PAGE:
News & Publishing

Under New Management

With new local owners, former Gannett-owned newspapers benefit from reinvestment

By Gretchen A. Peck

Gannett remains at the top of the leaderboard for newspaper ownership. It publishes over 1,000 weekly titles and more than 100 dailies, amassed over the years through independent acquisitions and headlining mergers. But the company turned heads in the newspaper world when it recently began selling off some of those newspapers, mostly small-market and community titles that local owners were eager to buy.

Read on at Editor & Publisher magazine.

News & Publishing

What’s Left Behind

The shadow of hedge fund and corporate ownership leaves newsrooms in fear they’ll be picked clean

By Gretchen A. Peck

This summer, Alden Global Capital acquired Tribune Publishing and its titles, from small community newspapers to major metro titles like its flagship, The Chicago Tribune, and The Baltimore Sun. It wasn’t the first newspaper acquisition for this hedge fund firm, nor is it the only firm of its kind eyeing the nation’s newspapers. But this acquisition was profound, making Alden Global Capital the owner, in effect, of more than 200 newspapers across the land. It was a deal rife with drama, as the Tribune newsrooms publicly pleaded for some other savior. In the end, no eccentric billionaire philanthropist descended on the scene to save them. Instead, the newsrooms steeled themselves for the future.

Read on at Editor & Publisher magazine.

News & Publishing, Politics & Public Policy, Uncategorized

Access Journalism: The Impact on Trust in News

Relationships with sources are more scrutinized and more complicated than ever

By Gretchen A. Peck

Access journalism. Follow threads about the press or conversations among journalists and it’s bound to come up in discussion. Fundamentally, access journalism occurs when reporters value landing a source more than the information gleaned from that source.

But what do readers, viewers, or other members of the public mean when they use the term as criticism? Is it simply expedient and pithy, just a new way to disparage the press?

More importantly, what does the practice or appearance of access journalism mean to the trust audiences and the public place in their news sources? And how should we prepare new journalists coming into the field for navigating the access minefield?

Read on at Editor & Publisher magazine:
https://www.editorandpublisher.com/stories/access-denied-or-granted,199088

News & Publishing, Politics & Public Policy

HD Media Takes on the Tech Giants

With a federal antitrust suit against Google and Facebook, a single newspaper publisher seeks to level the playing field

By Gretchen A. Peck

Tech giants Google and Facebook aren’t strangers to antitrust litigation and Congressional scrutiny, but in a first-of-its-kind case, the two companies have been named as defendants in a federal antitrust lawsuit filed by a newspaper publisher.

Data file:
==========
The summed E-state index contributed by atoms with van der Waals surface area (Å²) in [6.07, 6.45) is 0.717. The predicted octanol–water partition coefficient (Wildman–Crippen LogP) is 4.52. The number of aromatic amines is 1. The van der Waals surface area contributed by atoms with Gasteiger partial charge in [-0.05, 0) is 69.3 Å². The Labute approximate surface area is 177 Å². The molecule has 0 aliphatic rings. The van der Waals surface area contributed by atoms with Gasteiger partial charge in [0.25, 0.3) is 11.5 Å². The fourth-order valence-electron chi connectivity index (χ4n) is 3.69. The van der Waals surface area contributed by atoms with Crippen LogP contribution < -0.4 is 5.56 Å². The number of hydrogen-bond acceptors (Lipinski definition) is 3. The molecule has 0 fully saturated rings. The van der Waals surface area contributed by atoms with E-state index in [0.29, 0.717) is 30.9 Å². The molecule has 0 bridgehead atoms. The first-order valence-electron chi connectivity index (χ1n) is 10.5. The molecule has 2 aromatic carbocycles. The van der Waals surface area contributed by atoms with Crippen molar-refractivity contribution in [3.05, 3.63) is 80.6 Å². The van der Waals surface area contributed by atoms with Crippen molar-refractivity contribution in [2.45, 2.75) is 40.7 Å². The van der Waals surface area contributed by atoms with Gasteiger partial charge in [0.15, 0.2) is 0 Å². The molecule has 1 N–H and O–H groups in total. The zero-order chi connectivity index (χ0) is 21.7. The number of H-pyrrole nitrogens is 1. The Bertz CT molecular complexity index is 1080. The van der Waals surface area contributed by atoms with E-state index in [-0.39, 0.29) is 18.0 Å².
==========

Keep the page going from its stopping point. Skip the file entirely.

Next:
The plaintiff, HD Media Co., LLC, is the West Virginia-based publisher of seven titles, including the Pulitzer Prize-winning Charleston Gazette-Mail and the Herald-Dispatch, a historically significant newspaper that dates back to 1871.

On Jan. 29, the publisher filed its lawsuit in the Southern District of West Virginia. To small community and regional newspaper publishers across the nation, the action may seem like David squaring off against a two-headed Goliath.

Read on at Editor & Publisher magazine.

Book Publishing, News & Publishing, Politics & Public Policy, Printing and Imaging, Uncategorized

Everything I Know About Capitalism, I Learned In the 6th Grade

This headline is not true, and yet, it was in this pre-Middle School era of my life when I first began to fully “understand the value of a dollar.”

I find that’s a popular phrase passed down through generations, an invaluable life lesson or a rite of passage. For two sixth-grade classes in the 1970s, their introduction to commerce and capitalism began that week.

That was the year that the number of students had outgrown the school, and some lucky contractor got the local school system bid for providing pop-up classrooms made out of stitched-together double-wide trailers. Two sixth-grade classes shared the one we’d been sentenced to, with a sliding partition between the two groups, each with its own teacher.

The partition was an insufficient barrier that mostly rendered us distracted by what was happening with the kids on the other side. When they laughed, our heads swiveled. When we acted up, they’d go silent and giggle as they listened to our punishment being levied. One teacher would have to raise her voice to keep the attention of her class whenever the sounds of the other teacher seemed more interesting.

And vice versa, and so it went.

Imagine the delight in our little hearts when one day the partition was folded in on itself, the two classrooms of kids facing off at last. The once competitive teachers joined forces and announced that we were going to learn about “the value of money.” They went on to explain that for a period of one week, there would be no traditional classroom lessons and that our trailer would be transformed into a microcosmic town.

Each of us had a role to play in the town. They asked for a show of hands when assigning roles like bankers, retailers, landlords, food purveyors, even insurance carriers.

I was the only one who wanted to run the town’s newspaper.

The town also needed governance and law, and so a show of hands indicated which of my classmates aspired to political life – managing their day-to-day duties while also running for a handful of offices, including mayor and sheriff.

We spent a day or two planning and building the town. Creative cardboard cutouts became our storefronts. Logos were designed, and signs went up over our storefronts. My classmates got right to work. The banker “handprinted” money and distributed a precisely equal amount of cash to each of the town’s residents, so everyone had a level playing field – a comparatively endearing socialist start to what would end in survival-of-the-fittest capitalistic carnage.

The most popular business, by far, was the town baker, who sold decadent treats to a classroom of kids given the freedom to make their own nutritional and expenditure decisions.

We didn’t speak of food allergies back then.

I got right to work wearing all the hats at the newspaper – a lot like things are today.